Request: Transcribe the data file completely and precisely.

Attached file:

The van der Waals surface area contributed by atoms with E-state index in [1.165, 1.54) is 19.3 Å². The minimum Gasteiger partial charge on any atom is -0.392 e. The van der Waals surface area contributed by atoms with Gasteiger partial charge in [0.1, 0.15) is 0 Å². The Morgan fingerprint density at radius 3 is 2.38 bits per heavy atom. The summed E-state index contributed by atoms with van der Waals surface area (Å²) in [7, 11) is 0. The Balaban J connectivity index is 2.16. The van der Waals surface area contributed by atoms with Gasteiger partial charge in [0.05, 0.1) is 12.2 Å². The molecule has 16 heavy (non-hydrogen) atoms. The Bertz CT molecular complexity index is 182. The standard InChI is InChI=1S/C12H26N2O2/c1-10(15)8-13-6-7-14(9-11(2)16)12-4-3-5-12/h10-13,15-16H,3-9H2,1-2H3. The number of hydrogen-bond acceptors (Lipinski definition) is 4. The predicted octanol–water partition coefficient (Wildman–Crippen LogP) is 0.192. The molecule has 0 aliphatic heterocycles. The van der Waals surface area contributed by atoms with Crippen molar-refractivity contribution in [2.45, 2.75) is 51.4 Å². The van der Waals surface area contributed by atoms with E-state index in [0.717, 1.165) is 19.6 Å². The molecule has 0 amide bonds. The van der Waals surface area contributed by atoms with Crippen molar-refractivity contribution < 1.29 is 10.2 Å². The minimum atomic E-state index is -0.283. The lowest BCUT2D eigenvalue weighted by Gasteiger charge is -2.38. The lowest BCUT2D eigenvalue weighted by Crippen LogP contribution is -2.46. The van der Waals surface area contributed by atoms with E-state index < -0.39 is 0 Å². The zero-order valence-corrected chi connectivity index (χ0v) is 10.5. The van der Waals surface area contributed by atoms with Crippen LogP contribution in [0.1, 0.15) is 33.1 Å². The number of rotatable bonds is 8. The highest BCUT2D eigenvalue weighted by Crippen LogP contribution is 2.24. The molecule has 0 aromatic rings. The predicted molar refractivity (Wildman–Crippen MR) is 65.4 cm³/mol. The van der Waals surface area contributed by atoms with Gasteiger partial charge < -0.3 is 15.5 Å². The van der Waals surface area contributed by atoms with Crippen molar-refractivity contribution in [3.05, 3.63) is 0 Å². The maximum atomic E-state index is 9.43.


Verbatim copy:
The van der Waals surface area contributed by atoms with E-state index in [1.165, 1.54) is 19.3 Å². The minimum Gasteiger partial charge on any atom is -0.392 e. The van der Waals surface area contributed by atoms with Gasteiger partial charge in [0.1, 0.15) is 0 Å². The Morgan fingerprint density at radius 3 is 2.38 bits per heavy atom. The summed E-state index contributed by atoms with van der Waals surface area (Å²) in [7, 11) is 0. The Balaban J connectivity index is 2.16. The van der Waals surface area contributed by atoms with Gasteiger partial charge in [0.05, 0.1) is 12.2 Å². The molecule has 16 heavy (non-hydrogen) atoms. The Bertz CT molecular complexity index is 182. The standard InChI is InChI=1S/C12H26N2O2/c1-10(15)8-13-6-7-14(9-11(2)16)12-4-3-5-12/h10-13,15-16H,3-9H2,1-2H3. The number of hydrogen-bond acceptors (Lipinski definition) is 4. The predicted octanol–water partition coefficient (Wildman–Crippen LogP) is 0.192. The molecule has 0 aliphatic heterocycles. The van der Waals surface area contributed by atoms with Crippen molar-refractivity contribution in [2.45, 2.75) is 51.4 Å². The van der Waals surface area contributed by atoms with E-state index in [0.717, 1.165) is 19.6 Å². The molecule has 0 amide bonds. The van der Waals surface area contributed by atoms with Crippen molar-refractivity contribution < 1.29 is 10.2 Å². The minimum atomic E-state index is -0.283. The lowest BCUT2D eigenvalue weighted by Gasteiger charge is -2.38. The lowest BCUT2D eigenvalue weighted by Crippen LogP contribution is -2.46. The van der Waals surface area contributed by atoms with E-state index < -0.39 is 0 Å². The zero-order valence-corrected chi connectivity index (χ0v) is 10.5. The van der Waals surface area contributed by atoms with Crippen LogP contribution in [0.1, 0.15) is 33.1 Å². The number of rotatable bonds is 8. The highest BCUT2D eigenvalue weighted by Crippen LogP contribution is 2.24. The molecule has 0 aromatic rings. The predicted molar refractivity (Wildman–Crippen MR) is 65.4 cm³/mol. The van der Waals surface area contributed by atoms with Gasteiger partial charge < -0.3 is 15.5 Å². The van der Waals surface area contributed by atoms with Crippen molar-refractivity contribution in [3.05, 3.63) is 0 Å². The maximum atomic E-state index is 9.43.